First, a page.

Review: ‘Power Rangers’ is Donut-Fueled Fun

power rangers movie

Diversity, donuts, and robotic dinosaurs. What’s not to love? With those three bases covered, it’s safe to say that Power Rangers pretty much has it all.

Fangirlish attended the Los Angeles premiere of Lionsgate’s new take on the phenomenon earlier this week. Despite only having slight familiarity with the franchise going into the movie, I thoroughly enjoyed myself. Power Rangers defies convention with a diverse cast of characters that keeps you guessing, brings the laughs throughout without being cheesy, and hits you right in the feels.

Let’s start with the basics: the characters. Much of Power Rangers focuses on the five core teens – played by Dacre Montgomery, Naomi Scott, RJ Cyler, Ludi Lin, and Becky G. – discovering their powers and training to control them. Their mission is to prevent Rita Repulsa (Elizabeth Banks) from acquiring a crystal fragment that would give her the power to create and destroy worlds. Pretty low-key stakes, right?

Though many of the teens at first appear to conform to familiar tropes and stereotypes – the charismatic jock, the cheerleader, the angsty outcast – the film quickly subverts expectations for each, creating complex and unpredictable characters you will love. The core cast is also very diverse, with the Power Rangers including several different races, an LGBT member, and one who falls on the Autism spectrum. They’re all outcasts in their own way, and watching them learn to work together is satisfying in a way that many other team-building sequences aren’t. This group doesn’t just work together because they have to, or because they’re good at it. They truly learn to respect and love each other, and that brings emotional significance to what might otherwise be a flashy spectacle with no substance.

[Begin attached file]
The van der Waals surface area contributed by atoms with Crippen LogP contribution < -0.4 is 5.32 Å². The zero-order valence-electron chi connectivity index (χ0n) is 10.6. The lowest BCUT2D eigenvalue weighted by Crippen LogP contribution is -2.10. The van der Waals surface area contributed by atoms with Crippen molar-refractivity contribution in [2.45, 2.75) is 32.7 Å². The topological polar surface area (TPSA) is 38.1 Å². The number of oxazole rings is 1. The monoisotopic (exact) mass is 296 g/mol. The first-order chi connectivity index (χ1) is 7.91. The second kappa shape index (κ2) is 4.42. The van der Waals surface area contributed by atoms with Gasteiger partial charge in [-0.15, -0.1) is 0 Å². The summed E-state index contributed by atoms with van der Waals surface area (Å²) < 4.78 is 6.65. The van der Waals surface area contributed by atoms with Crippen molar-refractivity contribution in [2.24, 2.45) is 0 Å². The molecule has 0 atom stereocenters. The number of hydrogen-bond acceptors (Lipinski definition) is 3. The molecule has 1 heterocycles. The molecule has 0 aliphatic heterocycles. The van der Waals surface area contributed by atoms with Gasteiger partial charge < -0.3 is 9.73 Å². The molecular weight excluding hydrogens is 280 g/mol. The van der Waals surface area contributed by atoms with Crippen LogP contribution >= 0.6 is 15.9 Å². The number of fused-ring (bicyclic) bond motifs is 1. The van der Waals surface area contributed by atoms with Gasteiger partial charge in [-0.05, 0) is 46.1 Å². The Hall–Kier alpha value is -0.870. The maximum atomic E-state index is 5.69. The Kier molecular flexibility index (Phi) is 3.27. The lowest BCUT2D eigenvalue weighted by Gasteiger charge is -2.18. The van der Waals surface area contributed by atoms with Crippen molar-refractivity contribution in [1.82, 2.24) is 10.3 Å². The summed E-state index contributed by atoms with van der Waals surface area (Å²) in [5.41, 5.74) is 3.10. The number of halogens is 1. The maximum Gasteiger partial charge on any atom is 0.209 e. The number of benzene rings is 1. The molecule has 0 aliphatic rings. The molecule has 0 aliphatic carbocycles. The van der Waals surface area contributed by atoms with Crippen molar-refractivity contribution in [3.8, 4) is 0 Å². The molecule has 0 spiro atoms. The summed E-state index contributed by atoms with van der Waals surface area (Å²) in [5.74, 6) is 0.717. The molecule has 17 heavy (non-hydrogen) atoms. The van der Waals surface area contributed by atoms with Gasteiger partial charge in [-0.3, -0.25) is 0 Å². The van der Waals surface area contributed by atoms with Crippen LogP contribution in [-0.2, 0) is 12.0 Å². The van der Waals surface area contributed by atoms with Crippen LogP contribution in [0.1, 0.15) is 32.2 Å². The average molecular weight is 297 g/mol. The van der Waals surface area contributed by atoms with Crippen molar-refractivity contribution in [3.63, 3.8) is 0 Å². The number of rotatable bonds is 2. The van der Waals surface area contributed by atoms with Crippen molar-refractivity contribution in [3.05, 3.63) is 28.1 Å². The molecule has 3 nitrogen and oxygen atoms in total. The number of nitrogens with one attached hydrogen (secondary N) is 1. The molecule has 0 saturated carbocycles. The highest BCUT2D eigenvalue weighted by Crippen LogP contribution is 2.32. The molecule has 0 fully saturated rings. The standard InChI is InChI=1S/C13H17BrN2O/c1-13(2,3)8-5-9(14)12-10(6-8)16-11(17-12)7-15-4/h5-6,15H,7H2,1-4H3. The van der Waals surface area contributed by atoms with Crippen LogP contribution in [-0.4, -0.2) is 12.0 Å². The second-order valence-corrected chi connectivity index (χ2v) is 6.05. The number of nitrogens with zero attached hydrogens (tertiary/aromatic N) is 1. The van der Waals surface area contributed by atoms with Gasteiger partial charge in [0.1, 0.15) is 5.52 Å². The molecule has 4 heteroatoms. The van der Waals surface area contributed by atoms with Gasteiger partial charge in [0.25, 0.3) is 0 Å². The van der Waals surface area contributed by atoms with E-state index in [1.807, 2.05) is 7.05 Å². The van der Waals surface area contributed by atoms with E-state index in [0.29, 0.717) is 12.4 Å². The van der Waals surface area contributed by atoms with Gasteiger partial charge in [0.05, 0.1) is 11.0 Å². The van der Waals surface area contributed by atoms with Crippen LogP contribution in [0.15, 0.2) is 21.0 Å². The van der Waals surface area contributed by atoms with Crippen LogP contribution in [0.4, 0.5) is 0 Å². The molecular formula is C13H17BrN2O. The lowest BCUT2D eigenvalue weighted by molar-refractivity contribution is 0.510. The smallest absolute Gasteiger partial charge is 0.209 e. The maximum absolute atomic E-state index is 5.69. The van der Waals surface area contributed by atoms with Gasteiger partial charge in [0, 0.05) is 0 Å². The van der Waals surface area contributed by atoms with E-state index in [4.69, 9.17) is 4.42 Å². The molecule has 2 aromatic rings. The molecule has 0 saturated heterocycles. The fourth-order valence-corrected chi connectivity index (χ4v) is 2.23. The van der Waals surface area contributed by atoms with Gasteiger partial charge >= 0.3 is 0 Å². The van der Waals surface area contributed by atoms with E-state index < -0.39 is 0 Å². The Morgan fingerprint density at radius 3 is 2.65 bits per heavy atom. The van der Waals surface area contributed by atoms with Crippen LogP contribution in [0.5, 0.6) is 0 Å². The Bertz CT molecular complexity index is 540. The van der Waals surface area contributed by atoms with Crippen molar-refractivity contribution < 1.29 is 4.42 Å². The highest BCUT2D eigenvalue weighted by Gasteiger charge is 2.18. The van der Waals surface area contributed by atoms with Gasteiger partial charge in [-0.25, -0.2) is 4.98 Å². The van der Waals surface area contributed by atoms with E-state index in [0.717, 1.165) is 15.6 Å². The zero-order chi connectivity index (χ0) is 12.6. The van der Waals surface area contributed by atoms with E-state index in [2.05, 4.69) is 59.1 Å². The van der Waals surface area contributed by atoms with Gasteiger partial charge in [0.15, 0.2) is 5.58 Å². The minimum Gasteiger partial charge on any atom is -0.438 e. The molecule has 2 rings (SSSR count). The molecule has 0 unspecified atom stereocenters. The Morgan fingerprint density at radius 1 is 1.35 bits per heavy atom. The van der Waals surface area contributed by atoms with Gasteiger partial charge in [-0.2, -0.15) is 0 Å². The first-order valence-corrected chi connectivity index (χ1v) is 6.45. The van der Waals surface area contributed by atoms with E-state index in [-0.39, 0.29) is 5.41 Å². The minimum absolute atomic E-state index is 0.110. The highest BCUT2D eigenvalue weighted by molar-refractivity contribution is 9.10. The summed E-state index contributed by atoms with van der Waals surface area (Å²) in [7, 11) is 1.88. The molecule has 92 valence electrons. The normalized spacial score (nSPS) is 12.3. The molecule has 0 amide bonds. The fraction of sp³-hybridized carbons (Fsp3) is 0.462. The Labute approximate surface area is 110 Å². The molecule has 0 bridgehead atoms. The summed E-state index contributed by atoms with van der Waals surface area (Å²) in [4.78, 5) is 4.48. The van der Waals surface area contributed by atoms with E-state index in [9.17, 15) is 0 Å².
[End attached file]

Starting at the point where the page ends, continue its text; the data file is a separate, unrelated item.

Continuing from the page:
On the villain side, Elizabeth Banks slays (as per usual) as Rita Repulsa, the murderous baddie with a penchant for gold. We don’t want to give too much away, but her backstory adds to the importance of the Power Rangers – past and present – and helps contextualize their mission. Banks is by turns intimidating and hilarious (in a deadpan way), which is exactly the right balance for this movie.

Beyond the diverse, lovable cast of characters, I enjoyed Power Rangers because it made me laugh – over and over again. Let’s put it this way: the movie starts with a cow dick joke and builds up to an outrageously obvious but oh-so-perfect use of product placement that plays a key (and hilarious) role in the plot. No spoilers, but you may want to have some donuts on-hand after watching.

The film is rounded out by a strong soundtrack, great effects – including the Rangers’ dinosaur-like robots (what’s a girl gotta do to get one of those?) – and a good balance of badass fight scenes and emotional moments. It feels like a summer sensation waiting to happen, so fingers crossed that its spring release date doesn’t hurt its chances.

Power Rangers isn’t perfect, but it is a whole lot of fun – and we definitely recommend that you see it. It’s morphin’ time.

Power Rangers is in theaters now.

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